This tutorial report aims to give a clear definition of what we understand for value, how it relates with customer expectations and satisfaction and how value chains are defined accordingly to deliver value to consumer and stakeholders. This report also intends to illustrate the concepts mentioned above with the introduction of a brief case-study of the British Company Ocado and its unique value proposition.
The long-term sustainable creation of value for the customers should be the goal of every enterprise aware of the current business environment. Although we all have an idea of the meaning of value, value creation and all the concepts related to it can be confusing. Furthermore, aligning our business strategy with these concepts can be a complex task. Through this report, we seek to make some of these concepts clear and show how they can be applied to an innovative and successful business strategy.
Value is determined by the benefits of a product or service received by the customers less the cost of acquisition of delivered benefits (Walters and Lancaster, 2000). Value is not a new concept. In 1776, Adam Smith gave two perspectives for value. From the producer perspective, value is determined by production costs, while from customers’ perspective, “it is only when it is used that the full costs and benefits of a product-service may be identified” (Walters and Rainbird, 2007). Since 1980s, the customer has become the centre of business process, which means the value creation is strongly customer satisfaction based (Walters and Rainbird, 2007). According to Slywotzky and Morrison (1997), “customer-centric” approach emphasizes meeting customer’s priorities on value of a product or service, and “customer priorities” are simply the things that are deemed important to customers who are willing to pay a premium for them or, when they cannot accept them, they will turn to other suppliers (Walters and Lancaster, 2000). They also suggest that in a value migration world, the focus should not be limited on the immediate customer but more customers through the value chain even including the manufacturers, the distributers and the end-consumers (Waters and Lancaster, 2000).
Utility is one of the characteristics of customer satisfaction. Bowman and Ambrosini (2000) argue that “to judge the utility of the products or service, customers’ perceptions of the value of a good are based on their beliefs about the goods, their needs, unique experiences, wants, wishes and expectations.” This value is perceived by the consumers; it is defined as use value. On the other hand the exchange value is defined as the monetary amount measured when the exchange of products or service take place (Lepak and Smith, 2007). However, value should not only focus on customer satisfaction, it should include all the stakeholder satisfaction, which ensures both customers’ satisfaction and expectation satisfaction of suppliers, shareholders, employees, and etc. (Walters and Lancaster, 2000). Particularly Knight and Pretty (2000) offer a concept of enterprise value. They stated that the core value of an enterprise includes “tangible value”, “premium value” and “latent value”. Tangible value reflects the tangible assets of a company; premium value represents the excess part of book value when company trades in open market; latent value is the potential value of a company (Waters and Rainbird, 2007).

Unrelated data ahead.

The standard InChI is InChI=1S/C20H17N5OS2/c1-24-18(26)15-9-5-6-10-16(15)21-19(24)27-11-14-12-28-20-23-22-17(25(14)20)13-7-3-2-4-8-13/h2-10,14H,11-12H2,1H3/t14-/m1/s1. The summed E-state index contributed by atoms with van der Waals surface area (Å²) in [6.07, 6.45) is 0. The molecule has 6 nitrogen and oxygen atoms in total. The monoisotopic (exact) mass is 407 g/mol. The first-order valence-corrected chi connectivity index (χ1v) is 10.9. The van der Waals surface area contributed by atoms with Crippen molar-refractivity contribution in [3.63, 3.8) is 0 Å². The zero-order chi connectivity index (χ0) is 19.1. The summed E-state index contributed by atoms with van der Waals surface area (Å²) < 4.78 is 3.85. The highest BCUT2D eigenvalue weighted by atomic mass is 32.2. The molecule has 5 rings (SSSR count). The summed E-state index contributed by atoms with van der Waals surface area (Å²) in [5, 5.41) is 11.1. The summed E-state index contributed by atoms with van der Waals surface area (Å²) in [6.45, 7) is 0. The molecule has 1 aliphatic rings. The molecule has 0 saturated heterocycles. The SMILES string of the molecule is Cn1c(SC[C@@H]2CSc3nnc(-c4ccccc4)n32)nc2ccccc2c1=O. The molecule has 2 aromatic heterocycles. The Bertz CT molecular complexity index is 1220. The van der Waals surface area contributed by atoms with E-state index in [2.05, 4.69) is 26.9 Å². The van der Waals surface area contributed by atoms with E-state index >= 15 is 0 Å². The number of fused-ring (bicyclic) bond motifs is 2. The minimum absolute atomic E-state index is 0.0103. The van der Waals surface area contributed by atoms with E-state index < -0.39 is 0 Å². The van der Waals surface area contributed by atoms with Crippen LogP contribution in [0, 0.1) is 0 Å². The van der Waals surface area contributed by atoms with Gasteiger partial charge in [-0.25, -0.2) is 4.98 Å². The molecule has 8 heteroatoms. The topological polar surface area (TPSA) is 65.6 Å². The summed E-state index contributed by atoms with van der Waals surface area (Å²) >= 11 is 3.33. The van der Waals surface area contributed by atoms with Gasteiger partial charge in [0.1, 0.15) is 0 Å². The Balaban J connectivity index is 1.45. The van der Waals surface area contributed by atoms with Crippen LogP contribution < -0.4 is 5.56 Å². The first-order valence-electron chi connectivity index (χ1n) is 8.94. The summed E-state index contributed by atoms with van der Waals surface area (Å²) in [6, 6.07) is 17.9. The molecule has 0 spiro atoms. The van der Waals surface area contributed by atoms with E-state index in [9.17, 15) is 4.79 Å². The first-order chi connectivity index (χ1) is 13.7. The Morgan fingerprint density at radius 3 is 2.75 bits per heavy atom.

Walters and Rainbird (2007) suggested that value creation and delivery is a complex process, which involves identifying market opportunities, exploring customer expectations and developing a suitable value chain model to meet them and meanwhile building competitive advantages. Magnet (1994) proposed that value delivery network is also called supply chain in which companies partner with suppliers and distributors. Brown (1997), Singh and Srivastava (2008) has given the definition of value delivery network as “a tool to disaggregate a business into strategically relevant activities which enables identification of the source of competitive advantage by performing these activities more cheaply or better than its competitors. This value delivery network is composed of activities performed by suppliers, distributors and end consumers. But differently, Christopher, Payne and Ballantyne (2002) argued that value delivery is to create value in the hands of the ultimate consumers by exchange of products and services through the linkage of different activities carried out in the process of networking.